||Customary law in South Africa was transformed by its incorporation into the colonial and later Apartheid state. In this regard, the work of colonial administrators and scholars were important as their visions of idealised ‘tribal’ society and chiefly rule with despotic and patriarchal qualities were often largely reproduced in official state policy, and served to legitimate white minority rule. Literature on this subject has tended to either be situated within a national narrative, or largely focus on British policies of indirect rule. Tracing the career and thought of F.D. ‘Frits’ Holleman in the first half of the 20th Century, as he moved from judicial and scholarly appointments in the Netherlands East Indies (NEI), to posts at Leiden University in the Netherlands and ultimately Stellenbosch University in South Africa, allows for a more explicitly global approach to the subject. It also demonstrates an insufficiently-acknowledged transfer of Dutch colonial expertise and experience from an established body of Indonesian adat law scholarship, originating at Leiden University, to an emerging field of customary law scholarship in the strongly Afrikaner Nationalist environment of Stellenbosch. While Holleman’s work on South African customary law was in some ways distinct from what he had worked on before, many of the concepts and characteristics he ascribed to African societies were straightforwardly transposed from his work on adat law, which stood within a tradition of scholarship that demonstrated both paternal/empathic concern for protecting non-Western law, and a strong essentialising impulse, leading to broad and enduring generalisations about supposedly ‘primitive’ societies.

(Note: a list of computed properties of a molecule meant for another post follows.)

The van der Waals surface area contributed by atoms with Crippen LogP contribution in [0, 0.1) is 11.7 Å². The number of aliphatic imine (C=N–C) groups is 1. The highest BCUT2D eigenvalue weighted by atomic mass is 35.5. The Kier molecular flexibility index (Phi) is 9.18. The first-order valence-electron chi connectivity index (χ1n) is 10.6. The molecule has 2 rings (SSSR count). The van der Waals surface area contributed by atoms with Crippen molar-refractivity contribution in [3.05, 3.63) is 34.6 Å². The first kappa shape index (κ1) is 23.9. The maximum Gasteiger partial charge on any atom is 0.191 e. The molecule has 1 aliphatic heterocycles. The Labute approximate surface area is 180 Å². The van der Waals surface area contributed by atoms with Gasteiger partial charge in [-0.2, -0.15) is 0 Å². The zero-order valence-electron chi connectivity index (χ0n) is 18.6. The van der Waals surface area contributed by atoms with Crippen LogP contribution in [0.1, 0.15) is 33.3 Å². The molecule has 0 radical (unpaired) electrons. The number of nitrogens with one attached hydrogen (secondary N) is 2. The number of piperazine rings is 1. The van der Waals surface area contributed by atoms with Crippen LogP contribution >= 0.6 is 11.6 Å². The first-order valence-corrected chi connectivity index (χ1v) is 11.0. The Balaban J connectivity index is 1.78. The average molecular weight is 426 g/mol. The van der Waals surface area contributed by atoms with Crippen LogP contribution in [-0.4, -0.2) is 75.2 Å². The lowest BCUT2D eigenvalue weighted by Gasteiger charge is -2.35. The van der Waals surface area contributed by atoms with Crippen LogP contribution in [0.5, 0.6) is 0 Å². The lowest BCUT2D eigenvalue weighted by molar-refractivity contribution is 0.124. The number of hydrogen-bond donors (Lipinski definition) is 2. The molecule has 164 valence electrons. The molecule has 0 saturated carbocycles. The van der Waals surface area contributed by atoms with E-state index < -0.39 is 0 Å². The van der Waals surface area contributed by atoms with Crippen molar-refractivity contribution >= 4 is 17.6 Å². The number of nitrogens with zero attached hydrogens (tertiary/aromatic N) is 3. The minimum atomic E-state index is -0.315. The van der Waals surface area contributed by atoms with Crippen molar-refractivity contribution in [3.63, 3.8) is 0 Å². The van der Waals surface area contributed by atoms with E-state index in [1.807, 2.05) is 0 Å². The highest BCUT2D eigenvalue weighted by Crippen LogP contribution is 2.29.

Beyond Holleman’s own trajectory, this study holds broader significance in the way it demonstrates the spread of theories of adat law far beyond their place of origin, and their influence on South African thinking about customary law. Moreover, the structural factors which allowed Holleman and his ideas to travel, suggest connections far deeper than a single individual; Holleman’s case has implications for how we think about the ongoing relationship between the Netherlands and South Africa, and indeed a triangular relationship between the Netherlands, Indonesia and South Africa. It may also offer a new lens with which to view the revival of traditionalist politics in both South Africa and Indonesia.